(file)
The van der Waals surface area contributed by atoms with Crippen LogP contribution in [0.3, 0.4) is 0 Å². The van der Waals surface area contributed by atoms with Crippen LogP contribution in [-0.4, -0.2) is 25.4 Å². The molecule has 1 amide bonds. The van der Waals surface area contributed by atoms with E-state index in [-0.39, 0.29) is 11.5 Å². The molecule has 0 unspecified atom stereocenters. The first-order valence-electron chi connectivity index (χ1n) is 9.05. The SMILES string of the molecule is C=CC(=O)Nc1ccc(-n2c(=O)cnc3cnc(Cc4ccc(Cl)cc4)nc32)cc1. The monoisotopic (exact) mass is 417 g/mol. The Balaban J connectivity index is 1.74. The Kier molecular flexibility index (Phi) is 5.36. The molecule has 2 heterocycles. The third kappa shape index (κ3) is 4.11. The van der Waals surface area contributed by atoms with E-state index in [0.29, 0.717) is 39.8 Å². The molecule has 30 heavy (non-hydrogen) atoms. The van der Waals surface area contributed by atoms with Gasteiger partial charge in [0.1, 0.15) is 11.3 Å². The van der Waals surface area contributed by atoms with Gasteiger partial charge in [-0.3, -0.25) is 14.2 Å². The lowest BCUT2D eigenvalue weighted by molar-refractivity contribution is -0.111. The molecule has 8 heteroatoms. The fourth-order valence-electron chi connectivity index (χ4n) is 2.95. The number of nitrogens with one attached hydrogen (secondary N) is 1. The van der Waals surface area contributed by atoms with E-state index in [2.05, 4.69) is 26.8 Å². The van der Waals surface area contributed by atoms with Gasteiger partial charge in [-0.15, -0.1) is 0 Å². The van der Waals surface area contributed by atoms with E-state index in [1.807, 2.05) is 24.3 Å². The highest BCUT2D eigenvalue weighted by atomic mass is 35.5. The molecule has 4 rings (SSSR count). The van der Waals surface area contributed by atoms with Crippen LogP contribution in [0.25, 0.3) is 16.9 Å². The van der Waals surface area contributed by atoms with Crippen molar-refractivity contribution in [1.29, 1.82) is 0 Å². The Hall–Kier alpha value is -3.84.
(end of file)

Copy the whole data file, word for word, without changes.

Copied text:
The van der Waals surface area contributed by atoms with Crippen LogP contribution in [0.3, 0.4) is 0 Å². The van der Waals surface area contributed by atoms with Crippen LogP contribution in [-0.4, -0.2) is 25.4 Å². The molecule has 1 amide bonds. The van der Waals surface area contributed by atoms with E-state index in [-0.39, 0.29) is 11.5 Å². The molecule has 0 unspecified atom stereocenters. The first-order valence-electron chi connectivity index (χ1n) is 9.05. The SMILES string of the molecule is C=CC(=O)Nc1ccc(-n2c(=O)cnc3cnc(Cc4ccc(Cl)cc4)nc32)cc1. The monoisotopic (exact) mass is 417 g/mol. The Balaban J connectivity index is 1.74. The Kier molecular flexibility index (Phi) is 5.36. The molecule has 2 heterocycles. The third kappa shape index (κ3) is 4.11. The van der Waals surface area contributed by atoms with E-state index in [0.29, 0.717) is 39.8 Å². The molecule has 30 heavy (non-hydrogen) atoms. The van der Waals surface area contributed by atoms with Gasteiger partial charge in [0.1, 0.15) is 11.3 Å². The van der Waals surface area contributed by atoms with Gasteiger partial charge in [-0.3, -0.25) is 14.2 Å². The lowest BCUT2D eigenvalue weighted by molar-refractivity contribution is -0.111. The molecule has 8 heteroatoms. The fourth-order valence-electron chi connectivity index (χ4n) is 2.95. The number of nitrogens with one attached hydrogen (secondary N) is 1. The van der Waals surface area contributed by atoms with E-state index in [2.05, 4.69) is 26.8 Å². The van der Waals surface area contributed by atoms with Gasteiger partial charge in [-0.15, -0.1) is 0 Å². The van der Waals surface area contributed by atoms with E-state index in [1.807, 2.05) is 24.3 Å². The highest BCUT2D eigenvalue weighted by atomic mass is 35.5. The molecule has 4 rings (SSSR count). The van der Waals surface area contributed by atoms with Crippen LogP contribution in [0.25, 0.3) is 16.9 Å². The van der Waals surface area contributed by atoms with Crippen molar-refractivity contribution in [1.29, 1.82) is 0 Å². The Hall–Kier alpha value is -3.84.